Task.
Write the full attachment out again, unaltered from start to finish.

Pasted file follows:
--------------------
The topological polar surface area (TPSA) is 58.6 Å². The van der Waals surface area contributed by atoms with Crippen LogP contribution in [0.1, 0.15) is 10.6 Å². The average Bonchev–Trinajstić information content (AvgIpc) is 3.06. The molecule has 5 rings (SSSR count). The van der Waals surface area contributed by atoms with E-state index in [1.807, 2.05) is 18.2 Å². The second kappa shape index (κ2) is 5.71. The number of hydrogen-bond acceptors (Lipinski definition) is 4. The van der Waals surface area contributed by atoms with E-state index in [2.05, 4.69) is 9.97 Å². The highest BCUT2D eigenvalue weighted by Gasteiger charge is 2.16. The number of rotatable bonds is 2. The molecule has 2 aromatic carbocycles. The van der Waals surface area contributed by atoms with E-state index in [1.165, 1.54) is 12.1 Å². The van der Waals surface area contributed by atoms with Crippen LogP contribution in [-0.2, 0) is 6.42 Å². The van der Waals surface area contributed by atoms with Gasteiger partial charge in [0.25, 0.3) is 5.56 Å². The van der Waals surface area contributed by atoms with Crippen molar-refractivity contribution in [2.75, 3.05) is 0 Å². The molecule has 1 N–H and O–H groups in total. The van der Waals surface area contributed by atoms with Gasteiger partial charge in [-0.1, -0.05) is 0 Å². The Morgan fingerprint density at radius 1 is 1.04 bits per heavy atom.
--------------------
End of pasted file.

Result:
The topological polar surface area (TPSA) is 58.6 Å². The van der Waals surface area contributed by atoms with Crippen LogP contribution in [0.1, 0.15) is 10.6 Å². The average Bonchev–Trinajstić information content (AvgIpc) is 3.06. The molecule has 5 rings (SSSR count). The van der Waals surface area contributed by atoms with E-state index in [1.807, 2.05) is 18.2 Å². The second kappa shape index (κ2) is 5.71. The number of hydrogen-bond acceptors (Lipinski definition) is 4. The van der Waals surface area contributed by atoms with E-state index in [2.05, 4.69) is 9.97 Å². The highest BCUT2D eigenvalue weighted by Gasteiger charge is 2.16. The number of rotatable bonds is 2. The molecule has 2 aromatic carbocycles. The van der Waals surface area contributed by atoms with E-state index in [1.165, 1.54) is 12.1 Å². The van der Waals surface area contributed by atoms with Crippen LogP contribution in [-0.2, 0) is 6.42 Å². The van der Waals surface area contributed by atoms with Gasteiger partial charge in [0.25, 0.3) is 5.56 Å². The van der Waals surface area contributed by atoms with Crippen molar-refractivity contribution in [2.75, 3.05) is 0 Å². The molecule has 1 N–H and O–H groups in total. The van der Waals surface area contributed by atoms with Gasteiger partial charge in [-0.1, -0.05) is 0 Å². The Morgan fingerprint density at radius 1 is 1.04 bits per heavy atom.